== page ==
Something that has really started to bug me is the pressure placed on women to 1) have noticeable abs while pregnant, and 2) gain their "pre-pregnancy body" back as quickly as they can after giving birth. Okay, #1 may be somewhat of an exaggeration, but still--Instagram is full of those (not that I'm saying that's bad either). As for post pregnancy, you're never going to have your pre-pregnancy body back, and that's not a bad thing. You just birthed a tiny human and things have changed. Your hoo-haw looks different, your hips may have shifted or grown, and your breasts may also look different. Plus you may have that mysterious brown line that goes up your stomach and I don't know at what point that completely fades away, if at all. I'm nearly five months postpartum and mine is still there. If anything, pregnancy and birth have taught me to love my body and see it for the incredible machine it is. Not only did I make and grow a tiny human inside me, I then birthed it into this crazy world and even crazier year. So, I just wanted to remind any woman out there feeling concerned about her body image that, you are a superhero.
It's really difficult to comprehend just what labor & delivery is like until you actually go through it. Not even birthing class prepared me for what I experienced--at least not entirely. It's definitely important and worth it to take a birthing class when you're pregnant, but birthing class can only provide you a very basic foundation for what to look out for and not what to expect. Even early labor signs aren't necessarily an indicator of imminent delivery. So, I thought I'd share unexpected things I learned about labor & delivery through my traumatic experience, because yes, it was traumatic. It wasn't until 4 weeks post-partum did I start to un- clench my legs when in the shower.
There's a lot of things about pregnancy no one ever talks about, or you're just not aware of until you're pregnant and you start receiving daily emails updating you on what you might be experiencing. So, throughout my pregnancy I recorded things that I learned and found interesting along the way. Here are 20 of them.
This year on Women's Day, I want to highlight something that women have experienced since the beginning of time, but no one ever talks about: postpartum healing. Thankfully we live in an age of information and now I can google anything I want to know about it. It's also encouraging that more and more women are sharing this information, but it's still not something commonly talked about until you're a pregnant woman learning about everything prenatal, labor, and postpartum. And let me tell you, nothing about pregnancy or childcare scared me (at least nothing out of the ordinary), but when I first read about what really happens during postpartum healing, I was suddenly terrified. And I'm telling you, sex ed would be way more effective if we taught students about post-partum healing, and showed them an actual birthing video.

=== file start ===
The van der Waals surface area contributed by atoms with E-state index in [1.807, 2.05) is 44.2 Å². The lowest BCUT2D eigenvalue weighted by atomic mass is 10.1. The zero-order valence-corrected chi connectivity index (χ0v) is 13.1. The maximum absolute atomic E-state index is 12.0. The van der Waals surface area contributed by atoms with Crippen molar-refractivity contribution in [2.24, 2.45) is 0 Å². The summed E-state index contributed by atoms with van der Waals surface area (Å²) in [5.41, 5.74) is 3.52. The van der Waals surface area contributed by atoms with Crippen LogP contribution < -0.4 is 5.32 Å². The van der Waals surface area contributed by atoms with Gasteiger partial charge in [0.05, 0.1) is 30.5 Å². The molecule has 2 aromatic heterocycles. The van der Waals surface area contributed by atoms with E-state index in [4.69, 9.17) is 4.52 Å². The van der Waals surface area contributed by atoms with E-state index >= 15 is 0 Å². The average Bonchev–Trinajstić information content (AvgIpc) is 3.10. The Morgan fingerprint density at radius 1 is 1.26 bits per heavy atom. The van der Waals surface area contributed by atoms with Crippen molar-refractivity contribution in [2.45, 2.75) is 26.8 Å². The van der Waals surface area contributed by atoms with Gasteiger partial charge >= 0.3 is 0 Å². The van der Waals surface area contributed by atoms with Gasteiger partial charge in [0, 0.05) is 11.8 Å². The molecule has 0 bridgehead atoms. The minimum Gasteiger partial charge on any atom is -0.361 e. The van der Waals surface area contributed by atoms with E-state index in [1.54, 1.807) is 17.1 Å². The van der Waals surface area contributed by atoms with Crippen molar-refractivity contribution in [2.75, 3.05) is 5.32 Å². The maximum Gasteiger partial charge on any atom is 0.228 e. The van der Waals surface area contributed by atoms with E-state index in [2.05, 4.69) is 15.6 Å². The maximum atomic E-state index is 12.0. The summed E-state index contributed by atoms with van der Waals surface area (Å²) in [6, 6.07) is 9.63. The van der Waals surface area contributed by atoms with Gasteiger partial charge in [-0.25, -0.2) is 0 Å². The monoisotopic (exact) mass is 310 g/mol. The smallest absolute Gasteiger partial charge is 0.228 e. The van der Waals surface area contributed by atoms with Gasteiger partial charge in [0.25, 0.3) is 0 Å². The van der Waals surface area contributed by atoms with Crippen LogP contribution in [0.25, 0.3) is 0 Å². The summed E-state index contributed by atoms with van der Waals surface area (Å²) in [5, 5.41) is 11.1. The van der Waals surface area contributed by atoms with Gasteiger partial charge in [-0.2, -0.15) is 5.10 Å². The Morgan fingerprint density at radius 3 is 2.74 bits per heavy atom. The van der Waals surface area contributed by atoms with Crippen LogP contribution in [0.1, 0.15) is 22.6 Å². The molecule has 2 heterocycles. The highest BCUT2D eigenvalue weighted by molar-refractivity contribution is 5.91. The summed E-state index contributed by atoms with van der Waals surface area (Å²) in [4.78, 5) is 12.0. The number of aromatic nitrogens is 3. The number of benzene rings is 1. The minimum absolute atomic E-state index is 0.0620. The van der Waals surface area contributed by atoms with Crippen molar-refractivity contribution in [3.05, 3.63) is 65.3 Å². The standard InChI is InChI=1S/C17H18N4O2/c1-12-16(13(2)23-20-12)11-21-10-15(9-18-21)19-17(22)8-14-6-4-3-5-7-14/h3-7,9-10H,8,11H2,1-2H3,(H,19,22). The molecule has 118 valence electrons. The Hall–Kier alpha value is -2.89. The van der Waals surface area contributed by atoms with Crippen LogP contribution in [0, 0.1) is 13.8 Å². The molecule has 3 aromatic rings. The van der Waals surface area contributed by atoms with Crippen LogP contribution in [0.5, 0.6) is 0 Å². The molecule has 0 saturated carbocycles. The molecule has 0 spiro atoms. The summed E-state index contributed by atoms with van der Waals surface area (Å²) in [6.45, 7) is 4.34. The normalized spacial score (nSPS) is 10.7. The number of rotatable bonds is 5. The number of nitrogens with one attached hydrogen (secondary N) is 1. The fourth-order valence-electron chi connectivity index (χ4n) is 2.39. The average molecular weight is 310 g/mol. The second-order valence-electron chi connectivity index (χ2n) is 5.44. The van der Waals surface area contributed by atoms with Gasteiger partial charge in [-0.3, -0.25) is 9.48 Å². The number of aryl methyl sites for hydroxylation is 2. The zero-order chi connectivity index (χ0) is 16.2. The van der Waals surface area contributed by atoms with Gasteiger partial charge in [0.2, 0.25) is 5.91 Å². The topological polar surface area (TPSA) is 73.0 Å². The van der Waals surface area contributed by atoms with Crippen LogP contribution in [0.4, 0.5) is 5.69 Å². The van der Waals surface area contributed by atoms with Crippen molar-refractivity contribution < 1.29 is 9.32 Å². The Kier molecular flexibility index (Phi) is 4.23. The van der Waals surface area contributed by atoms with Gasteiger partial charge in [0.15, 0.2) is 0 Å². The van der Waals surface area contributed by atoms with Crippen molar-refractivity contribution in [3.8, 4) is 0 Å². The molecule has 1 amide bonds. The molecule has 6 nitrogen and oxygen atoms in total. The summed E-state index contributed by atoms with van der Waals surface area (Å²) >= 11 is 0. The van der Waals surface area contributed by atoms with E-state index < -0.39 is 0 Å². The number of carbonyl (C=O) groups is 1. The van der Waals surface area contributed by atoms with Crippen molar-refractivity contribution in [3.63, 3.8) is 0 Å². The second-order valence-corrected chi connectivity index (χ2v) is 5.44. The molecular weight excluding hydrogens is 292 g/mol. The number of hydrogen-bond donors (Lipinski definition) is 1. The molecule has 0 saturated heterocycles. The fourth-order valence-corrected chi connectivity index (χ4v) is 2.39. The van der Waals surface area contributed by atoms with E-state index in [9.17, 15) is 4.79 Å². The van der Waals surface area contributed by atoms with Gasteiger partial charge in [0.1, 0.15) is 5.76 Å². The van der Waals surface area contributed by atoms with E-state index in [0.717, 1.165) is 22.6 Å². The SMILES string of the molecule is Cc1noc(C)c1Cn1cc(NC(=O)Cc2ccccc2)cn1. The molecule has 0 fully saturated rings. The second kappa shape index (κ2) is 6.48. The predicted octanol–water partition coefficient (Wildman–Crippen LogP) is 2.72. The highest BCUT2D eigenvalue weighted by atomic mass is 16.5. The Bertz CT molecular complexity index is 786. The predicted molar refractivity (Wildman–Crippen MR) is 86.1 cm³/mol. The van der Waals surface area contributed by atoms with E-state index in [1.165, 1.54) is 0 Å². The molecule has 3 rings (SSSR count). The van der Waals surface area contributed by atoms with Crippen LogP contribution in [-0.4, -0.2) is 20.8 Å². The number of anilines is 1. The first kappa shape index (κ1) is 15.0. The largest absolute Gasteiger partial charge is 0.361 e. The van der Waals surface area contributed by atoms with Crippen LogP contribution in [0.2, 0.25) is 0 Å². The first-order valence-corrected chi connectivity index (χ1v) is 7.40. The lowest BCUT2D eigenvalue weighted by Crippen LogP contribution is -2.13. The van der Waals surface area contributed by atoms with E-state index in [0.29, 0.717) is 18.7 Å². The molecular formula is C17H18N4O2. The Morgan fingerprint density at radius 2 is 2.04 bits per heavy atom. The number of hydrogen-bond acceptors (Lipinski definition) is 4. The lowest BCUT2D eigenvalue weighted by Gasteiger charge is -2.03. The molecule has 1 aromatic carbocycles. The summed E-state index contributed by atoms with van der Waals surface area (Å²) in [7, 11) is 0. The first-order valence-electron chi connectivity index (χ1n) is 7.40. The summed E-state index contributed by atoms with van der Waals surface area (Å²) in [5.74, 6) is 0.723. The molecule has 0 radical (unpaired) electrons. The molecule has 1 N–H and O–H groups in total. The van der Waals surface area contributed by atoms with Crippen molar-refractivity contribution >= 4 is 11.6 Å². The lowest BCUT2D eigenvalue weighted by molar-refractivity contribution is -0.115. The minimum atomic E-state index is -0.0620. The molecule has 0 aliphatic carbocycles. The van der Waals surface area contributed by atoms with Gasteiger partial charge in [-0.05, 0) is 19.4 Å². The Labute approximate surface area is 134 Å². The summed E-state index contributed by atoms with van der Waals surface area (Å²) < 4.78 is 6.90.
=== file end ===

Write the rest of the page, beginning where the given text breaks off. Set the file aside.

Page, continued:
If my 20's taught me anything, it's that life rarely ever goes as planned or envisioned, and that's not necessarily a bad thing. Over the holidays, my husband and I moved in with my parents as we prepare to bring our son into the world, and it's certainly not how I ever envisioned growing my family. However, when we found out we were pregnant, we had a lot of discussions about a lot of things, and eventually moving in with my parents made the most sense, not only financially, but also because of the strong support I will have, not just from my parents but friends in the area. I certainly had my reservations and discussed my concerns with friends and my therapist, and the number one thing everyone told me was to set boundaries. Boundaries, in general, are important in every relationship, but how does one set boundaries in a family that knows no boundaries? Asian families, or at least my Asian family, don't have boundaries!
When Meghan Markle was pregnant, people gave her a lot of flak for touching her stomach so much. I couldn't figure out at the time if she was holding her stomach more than other pregnant women do, or if they were just picking on her. I mean, the latter definitely, but maybe also the former? Regardless, I now finally understand why she and any other pregnant woman might touch their stomach so much.
For most people, pregnancy is an exciting time. I always thought it would be an exciting time for me, and being a mother is something I have always wanted. But excitement was not my first reaction, and took me getting half way through the pregnancy before I truly felt excited. So, I wanted to share some of my first thoughts, because I know I'm not alone, and I know some women may not feel excited at all during pregnancy. Some may not even feel particularly excited once the baby is born. But that doesn't necessarily mean they love their kid any less or that they're not as good a parent as someone who can't seem to contain their excitement. We have this bad habit as a society to hold certain expectations around pregnancy, especially of women, and shame and guilt them if they fall short of those expectations, which is really unfair. Hopefully, sharing some of my thoughts can help us be more empathetic towards all women going through pregnancy. And hopefully there are also some funny insights.